INTERVIEW__016January 23, 2022

Interview with: Maki Katayama

im labor

“When I overthink what kind of formulas and grids I'm going to use in my next work, I get a compulsion that makes me want to convert everything I see. *Laughs* This could be to prime numbers, cryptography or the binary system (even though the world is now moving towards the decimal system)... But using things like this helps me face my paintings with a strong feeling.”

Maki Katayama is an artist who creates paintings based on numbers derived from the birth and death dates of her motifs, her own colour charts based on research into past weather conditions and prime numbers.

During the interview, Katayama said that if nothing stopped her, she would keep painting forever. One painting she made in 2018, ‘Prime Spiral’, comprises dots placed along a grid that are connected by lines to create a geometric iconography, and the artist's sincerity is contained in the dots on the small screen. Katayama's paintings, made by introducing an external system, exist as inevitable objects, the result of a sincere and endless process of creation.

IM LABOR__I think that one of the main characteristics of your work is that you refer to external systems to create abstract paintings in a materialistic way. Have you started painting in this style since your solo exhibition, ‘Madame Curie Chronology’, at Maki Fine Arts in 2016?

MAKI KATAYAMA__Strictly speaking, I've been making abstract paintings using the system since around 2010. Still, I think it changed again after the ‘Madame Curie Chronology’ exhibition – that was the turning point for me.

In the painting ‘Marie Curie-Sklodowska (Madame Curie) 18671107-19340704’, which I showed in the exhibition, I first divided the canvas into four large sections, and then, I drew the words “Marie Curie” on the canvas freehand. At the time, I had a rule that if I painted Marie Curie's name on the canvas, she should also age in the canvas. So I drew all the events that had happened in her life in letters, and on top of that, I drew the other events that I could identify with dates, such as the death of her mother, the discovery of radium and the birth of her child. The colour I used was based on the chart table I made by myself. The letters kept piling up on top of each other like a monstrous document.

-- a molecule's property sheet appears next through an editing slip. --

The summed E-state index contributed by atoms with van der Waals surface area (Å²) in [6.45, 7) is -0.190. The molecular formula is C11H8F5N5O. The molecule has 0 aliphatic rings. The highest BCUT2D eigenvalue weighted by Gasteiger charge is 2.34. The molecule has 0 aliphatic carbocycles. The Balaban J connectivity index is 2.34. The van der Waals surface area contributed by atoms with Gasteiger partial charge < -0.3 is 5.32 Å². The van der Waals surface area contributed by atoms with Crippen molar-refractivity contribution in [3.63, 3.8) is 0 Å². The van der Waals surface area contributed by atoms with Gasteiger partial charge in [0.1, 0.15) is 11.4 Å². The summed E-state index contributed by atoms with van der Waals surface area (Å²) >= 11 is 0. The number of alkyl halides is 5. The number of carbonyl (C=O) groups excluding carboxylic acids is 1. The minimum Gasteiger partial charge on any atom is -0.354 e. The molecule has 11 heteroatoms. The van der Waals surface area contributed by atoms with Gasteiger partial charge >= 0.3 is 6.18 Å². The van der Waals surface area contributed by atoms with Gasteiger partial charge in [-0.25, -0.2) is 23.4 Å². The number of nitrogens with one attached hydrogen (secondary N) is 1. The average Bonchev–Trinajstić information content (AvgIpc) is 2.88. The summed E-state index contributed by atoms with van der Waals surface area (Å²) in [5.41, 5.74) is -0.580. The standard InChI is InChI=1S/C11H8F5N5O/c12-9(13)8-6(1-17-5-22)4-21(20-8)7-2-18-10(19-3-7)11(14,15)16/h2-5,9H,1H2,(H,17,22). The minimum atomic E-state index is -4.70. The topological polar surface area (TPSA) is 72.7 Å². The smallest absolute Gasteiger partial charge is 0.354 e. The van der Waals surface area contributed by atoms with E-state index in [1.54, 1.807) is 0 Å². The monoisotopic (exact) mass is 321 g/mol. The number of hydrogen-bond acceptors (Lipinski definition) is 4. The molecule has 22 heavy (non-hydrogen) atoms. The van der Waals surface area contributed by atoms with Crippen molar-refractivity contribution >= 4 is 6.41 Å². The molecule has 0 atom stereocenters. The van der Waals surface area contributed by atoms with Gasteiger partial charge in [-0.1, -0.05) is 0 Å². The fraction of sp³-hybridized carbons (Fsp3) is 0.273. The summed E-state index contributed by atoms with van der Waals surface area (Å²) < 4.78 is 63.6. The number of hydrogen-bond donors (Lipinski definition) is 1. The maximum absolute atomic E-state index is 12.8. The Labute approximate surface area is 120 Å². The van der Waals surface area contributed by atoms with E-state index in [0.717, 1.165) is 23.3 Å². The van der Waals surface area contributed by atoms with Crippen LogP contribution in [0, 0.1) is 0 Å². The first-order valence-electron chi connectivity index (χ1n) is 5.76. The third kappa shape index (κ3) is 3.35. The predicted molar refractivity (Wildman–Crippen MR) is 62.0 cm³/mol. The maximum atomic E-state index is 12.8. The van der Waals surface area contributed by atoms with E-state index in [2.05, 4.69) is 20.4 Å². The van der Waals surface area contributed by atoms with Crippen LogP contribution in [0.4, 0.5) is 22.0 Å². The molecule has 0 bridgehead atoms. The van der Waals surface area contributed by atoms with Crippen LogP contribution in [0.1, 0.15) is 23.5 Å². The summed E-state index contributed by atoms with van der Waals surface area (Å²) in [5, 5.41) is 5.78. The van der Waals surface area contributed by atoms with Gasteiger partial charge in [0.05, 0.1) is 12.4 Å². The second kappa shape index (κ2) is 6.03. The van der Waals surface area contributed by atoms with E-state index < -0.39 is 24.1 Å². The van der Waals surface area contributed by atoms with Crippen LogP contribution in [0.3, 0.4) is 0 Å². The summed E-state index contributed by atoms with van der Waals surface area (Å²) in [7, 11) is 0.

I felt that I was reliving Marie Curie's life through that painting. When you take widely known people as your subject matter and make an artwork about them, you feel like their achievements are yours, or you get too intoxicated by their world. I thought that wasn't a good thing. Also, I think people tend to like the idea of a painter living a particular person's life, and I don't want to be seen that way. Originally, I wanted to keep my work away from my consciousness, but it became too grandiose as if I had lived Madame Curie's life through making the painting. I tried to distance myself from that feeling, so I shifted to a more immediate way of painting.

IL__A more immediate approach... Indeed, since then, you have made a series of paintings using a format of calendars and paintings that refer to Josef Albers's colour schemes. The colour schemes and compositions of your work in ‘Madame Curie Chronology’ are vaguely reminiscent of Albers. Have you always been aware of his work?

MK__Yes, that's right! No, I wasn't aware of Albers at that time, so it's bizarre.

I think it was after my solo exhibition at XYZ in 2017 or 2018 that I started to make works influenced by Albers. I was curious about the relative relationship of colours, or rather, Albers's colour schemes. His way of combining colours is quite unique; for example, the colour scheme in this work (image) is not really a combination of primary colours, but there is a bit of grey in the whole thing, and it looks kind of uncomfortable. I think I became interested in his works because I was thinking about the relationship between dull and shallow colours and the combination of both.

IL__Yeah, I think that the "colour scheme" is one of the main subjects when speaking about your work.

MK__I've always been interested in colour. The series of my paintings that follows people's lives is partly because I wanted to have a date as a trigger for painting; I replaced the dates with colours.